Another name for Autism Awareness Month is Autism Acceptance Month. That’s what Kendra Haynes– whose son Carey was diagnosed at age 3– prefers to celebrate.


Carey’s behavior never was the same as other children his age. “My husband and I noticed he was missing milestones and had speech delays,” Kendra said, “but we were in denial. In hindsight, we realize it was clear there was an issue.”

“That was a lonely time,” explained Kendra. “Birthday parties were a nightmare because he couldn’t transition from playtime to sitting at the table for the food.” At social gatherings, Kendra and her husband, Big Carey, spent more time monitoring Carey than enjoying the event. “It was very isolating,” she said.

The pediatrician referred Kendra to Child Development Watch for developmental assessment, and they referred her to a developmental pediatrician, who made the autism diagnosis.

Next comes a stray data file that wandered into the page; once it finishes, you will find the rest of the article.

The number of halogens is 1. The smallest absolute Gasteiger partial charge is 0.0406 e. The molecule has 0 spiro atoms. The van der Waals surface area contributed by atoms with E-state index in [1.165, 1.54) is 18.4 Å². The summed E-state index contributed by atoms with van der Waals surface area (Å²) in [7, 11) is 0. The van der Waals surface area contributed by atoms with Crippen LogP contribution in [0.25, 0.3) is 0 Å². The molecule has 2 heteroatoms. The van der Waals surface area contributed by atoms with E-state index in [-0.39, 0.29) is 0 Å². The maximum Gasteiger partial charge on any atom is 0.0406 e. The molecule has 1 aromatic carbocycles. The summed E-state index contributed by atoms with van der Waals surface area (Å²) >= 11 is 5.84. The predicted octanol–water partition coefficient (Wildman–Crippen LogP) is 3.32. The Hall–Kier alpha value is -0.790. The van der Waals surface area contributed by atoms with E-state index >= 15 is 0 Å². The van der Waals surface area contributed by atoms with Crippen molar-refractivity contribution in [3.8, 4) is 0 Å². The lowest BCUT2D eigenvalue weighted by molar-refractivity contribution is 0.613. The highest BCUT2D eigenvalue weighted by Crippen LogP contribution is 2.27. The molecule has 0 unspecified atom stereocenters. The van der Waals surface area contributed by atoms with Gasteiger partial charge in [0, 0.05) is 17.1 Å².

“In Delaware, the waiting list for services is long,” she said. “You have to be your own advocate. Learn as much as you can and don’t depend on others to have your child’s best interest at heart. Don’t accept everything they tell you…you may have to push back.”

Kendra appreciated the support of Autism Delaware and the Parent Information Center as she worked through accessing the services Carey needed.

“We value our village. We have supportive friends and family who have gone out of their way to create safe spaces where Carey can just be Carey.”

Now at age 13, Carey benefits from the special services he receives in public school with his Individual Educational Plan (IEP). “He has had some wonderful teachers,” said Kendra. “One teacher has been particularly helpful and she has worked with Carey for three years.

“We know he will always need support,” she said. “He cannot take care of himself independently. I just want him to be as independent as he can be, to achieve life skills and be a happy person.”

PHOTO: The Haynes family: Kendra, Carey, Big Carey and Carter